Renewable energy project development

i Project finance transaction structures

In renewable energy projects, the project operator typically acquires ownership or lease rights of the project site, ownership of the renewable energy generation and transmission facilities (including transmission facilities up to the point of interconnection with KEPCO's grid network), and ownership of the electricity sales proceeds and REC sales proceeds. The real property and tangible assets relating to sites and facilities are provided as collateral to the financial institutions that provide the financing. Intangible assets such as electricity sales proceeds, REC sales proceeds and insurance proceeds are also typically provided as collateral assignments to the lenders.

In project finance, the main documents include:

  1. loan agreements;
  2. security documents in respect of the real property, mortgage and equity;
  3. pledge agreements with respect to accounts and insurance proceeds;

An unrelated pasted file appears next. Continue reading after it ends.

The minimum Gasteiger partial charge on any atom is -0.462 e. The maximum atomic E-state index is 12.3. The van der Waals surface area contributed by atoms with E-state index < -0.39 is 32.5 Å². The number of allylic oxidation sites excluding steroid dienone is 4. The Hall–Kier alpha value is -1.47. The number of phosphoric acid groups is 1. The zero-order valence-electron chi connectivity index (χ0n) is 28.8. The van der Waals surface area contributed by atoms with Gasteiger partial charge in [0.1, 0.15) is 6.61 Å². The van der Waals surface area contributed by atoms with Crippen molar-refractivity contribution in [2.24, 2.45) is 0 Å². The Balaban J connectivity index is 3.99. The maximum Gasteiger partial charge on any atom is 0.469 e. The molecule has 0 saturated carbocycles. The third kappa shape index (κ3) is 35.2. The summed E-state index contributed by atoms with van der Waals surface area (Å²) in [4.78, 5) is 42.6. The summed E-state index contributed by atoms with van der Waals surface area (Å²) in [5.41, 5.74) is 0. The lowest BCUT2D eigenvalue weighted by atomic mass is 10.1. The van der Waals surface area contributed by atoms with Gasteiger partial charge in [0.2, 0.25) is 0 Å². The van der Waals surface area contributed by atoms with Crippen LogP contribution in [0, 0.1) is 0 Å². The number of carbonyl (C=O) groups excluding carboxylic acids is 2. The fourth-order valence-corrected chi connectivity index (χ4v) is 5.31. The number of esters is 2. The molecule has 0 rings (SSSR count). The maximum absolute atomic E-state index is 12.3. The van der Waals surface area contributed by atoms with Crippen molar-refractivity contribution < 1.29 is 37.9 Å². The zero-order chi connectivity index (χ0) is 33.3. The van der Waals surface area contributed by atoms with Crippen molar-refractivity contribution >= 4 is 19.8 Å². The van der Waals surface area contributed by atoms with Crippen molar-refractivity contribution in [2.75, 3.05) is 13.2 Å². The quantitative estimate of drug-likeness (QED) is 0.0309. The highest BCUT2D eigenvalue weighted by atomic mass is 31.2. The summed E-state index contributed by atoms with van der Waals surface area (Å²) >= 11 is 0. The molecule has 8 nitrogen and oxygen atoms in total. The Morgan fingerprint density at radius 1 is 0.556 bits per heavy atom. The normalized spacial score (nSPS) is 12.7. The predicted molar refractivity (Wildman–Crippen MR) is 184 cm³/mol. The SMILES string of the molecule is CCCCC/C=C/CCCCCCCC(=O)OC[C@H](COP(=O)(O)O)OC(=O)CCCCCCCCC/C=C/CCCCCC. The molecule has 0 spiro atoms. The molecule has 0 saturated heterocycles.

4. security assignment agreement; and
  5. documents regarding disposal of power plants, assignment of licence and approval in the event of default, and credit support provided by majority shareholders.

The typical tenor of the term debt is usually from 10 to 15 years.

In South Korea, it is common for the contractor that manufactures or installs renewable energy equipment to provide an efficiency guarantee to the lenders. Financing for renewable projects is mainly provided by commercial banks, although it is becoming more common for private equity funds to participate in these types of financing.

The other unique feature of renewable project financing in South Korea is that the electricity generated from the renewable energy must be traded in and through the KPX. This adds complexity when structuring the project finance, especially in terms of structuring the collateral package, as the KPX is a governmental agency.

Environmental attributes market and trends

In South Korea, the market for environmental attributes such as RECs has not been active because of various risks and systemic problems. One of the systemic problems is that the regulations relating to renewables (including REC weighting and the renewable energy quota under the RPS scheme) are not so straightforward and change from time to time at the government's discretion, making the legal landscape less predictable. To implement a structured RPS scheme, the government must set up a system that is clear and enforce it in a consistent manner.